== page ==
Ensuring Safe Disposal: Destruction of Controlled Substances
Proper disposal of controlled substances (narcotic, controlled and targeted drugs) within a pharmacy setting is critical to maintaining public safety and adhering to legal and ethical obligations. Effective destruction protocols prevent potential diversion and contribute to responsible pharmaceutical waste management.
There are two options for the destruction of controlled substances:
- Local Destruction: The pharmacist destroys the drugs at the pharmacy.
- Licensed Dealer: The pharmacist sends the drugs to a third party authorized by Health Canada to destroy controlled substances.
Please note the following key components of proper destruction protocols:
- Security: Controlled substances need to remain secure until they are destroyed. Before destruction, controlled substances must be kept in the safe and counted regularly (at least every three months and immediately before destruction). This ensures accountability and minimizes the risk of unauthorized access.
- Documentation: Accurate and thorough documentation of every step in the destruction process is critical. This includes recording the names and quantities of narcotics, the destruction method employed, and the individuals responsible for overseeing the process.
- Witnesses and Verification: Local destruction must be witnessed by at least one individual other than the individual performing the destruction. A witness can be another pharmacist, a listed pharmacy technician, a pharmacy intern or a practitioner. A pharmacy assistant is not an acceptable witness. The witnesses should sign off on the documentation, affirming the accuracy of the process.
- Secure Destruction Methods: Choose destruction methods that render the controlled substances irretrievable and non-recoverable. The method used must denature the drugs, so consumption is impossible or highly improbable; this is not achieved by mixing controlled substances with water alone.
Pharmacy destruction protocols are essential to maintaining the integrity of pharmaceutical care and preventing the diversion of controlled substances. By adhering to regulatory guidelines, documenting every step, employing secure destruction methods, and involving authorized personnel, pharmacies contribute to public safety and demonstrate their commitment to responsible pharmaceutical waste management.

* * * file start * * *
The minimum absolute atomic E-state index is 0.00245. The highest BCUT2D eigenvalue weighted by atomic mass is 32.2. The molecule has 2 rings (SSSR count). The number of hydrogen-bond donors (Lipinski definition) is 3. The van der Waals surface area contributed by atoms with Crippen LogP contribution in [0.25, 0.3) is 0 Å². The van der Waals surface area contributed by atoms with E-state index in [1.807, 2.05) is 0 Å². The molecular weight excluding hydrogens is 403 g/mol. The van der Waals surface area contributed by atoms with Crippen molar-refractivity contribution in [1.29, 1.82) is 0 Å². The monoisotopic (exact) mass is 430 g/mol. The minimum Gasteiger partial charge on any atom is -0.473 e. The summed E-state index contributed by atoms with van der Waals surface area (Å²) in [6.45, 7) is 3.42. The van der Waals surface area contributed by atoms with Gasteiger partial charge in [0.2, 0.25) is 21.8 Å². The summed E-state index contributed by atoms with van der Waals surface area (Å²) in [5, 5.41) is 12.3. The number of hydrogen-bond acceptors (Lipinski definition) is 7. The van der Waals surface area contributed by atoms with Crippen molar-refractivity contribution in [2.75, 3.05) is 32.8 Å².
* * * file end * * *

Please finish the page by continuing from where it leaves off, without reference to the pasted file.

For more information, please view the recent recording of the professional development webinar titled, From Policy to Practice: A Joint Webinar on Narcotic Accountability with the College of Pharmacists of Manitoba and Health Canada, as well as the following resources on controlled substance destruction:
Applicable Health Canada guidelines and resources:
- Guidance Document for Pharmacists, Practitioners and Persons in Charge of Hospitals: Handling and Destruction of Unserviceable Stock Containing Narcotics, Controlled Drugs or Targeted Substances
- Guidance Document: Handling and destruction of post-consumer returns containing controlled substances
Applicable CPhM practice directions, guidelines and resources:
- Drug Distribution and Storage Practice Direction
- Narcotic and Controlled Drugs Accountability Guidelines
- Destruction and Return of Narcotic, Controlled and Targeted Drugs Forms
ISMP Article – Confusion between Vaccine Expiry and Beyond-Use Dates Leads to Multi-Patient Incident
As pharmacy professionals gear up to transition into the vaccine season, the Institute for Safe Medication Practices (ISMP Canada) has released a timely safety bulletin concerning the incorporation of COVID-19 vaccines into pharmacy workflow. The introduction of vaccines to protect against COVID-19 marked a pivotal shift in pandemic management due to evolving knowledge, resulting in frequent modifications to stability, storage protocols, and labelling. This presented healthcare providers with challenges when administering the vaccines.
The ISMP bulletin centers around the subsequent learning objectives:
- Extracting insights from an analysis of a multi-patient incident wherein the administration of COVID-19 vaccines beyond their beyond-use date (BUD) occurred.
- Detailing the incident’s context, analysis findings, and contributory factors, focusing on labelling challenges, vaccine inventory management, and the accessibility of vaccine information.
- Providing recommendations aimed at vaccine manufacturers, medical information, public health units, and healthcare organizations, underlining the necessity for enhanced labelling, training, and inventory management to avert comparable incidents in the future.
- Spotlighting the significance of involving the community and drawing insights from patient perspectives.
Click here for the full ISMP bulletin.
Safety IQ – We Want to Hear from You
One of the goals of Safety IQ is to support shared learning between Manitoba pharmacies about medication incidents, near-miss events, continuous quality improvements, and medication safety. If your pharmacy has experienced an incident or near-miss event that would be a good learning opportunity for other pharmacies, please forward your story to the Safety IQ team at email@example.com.
Your story will be shared with the profession through CPhM publications, and any identifying information about the pharmacy or staff will be kept anonymous. For some examples of shared learning contributions of pharmacy professionals on medication incidents, please see the latest edition of Directions, the Saskatchewan College of Pharmacy Professionals’ (SCPP) Newsletter specific to the SCPP COMPASS CQI program and medication and patient safety.
Notice of CPhM Office Hours Closure for September Long Weekend
Please be advised that the CPhM office will be closed on Monday, September 4, 2023, in observance of Labour Day.
Regular office hours will resume on Tuesday, September 5, 2023, from 8:30 a.m. to 4:30 p.m.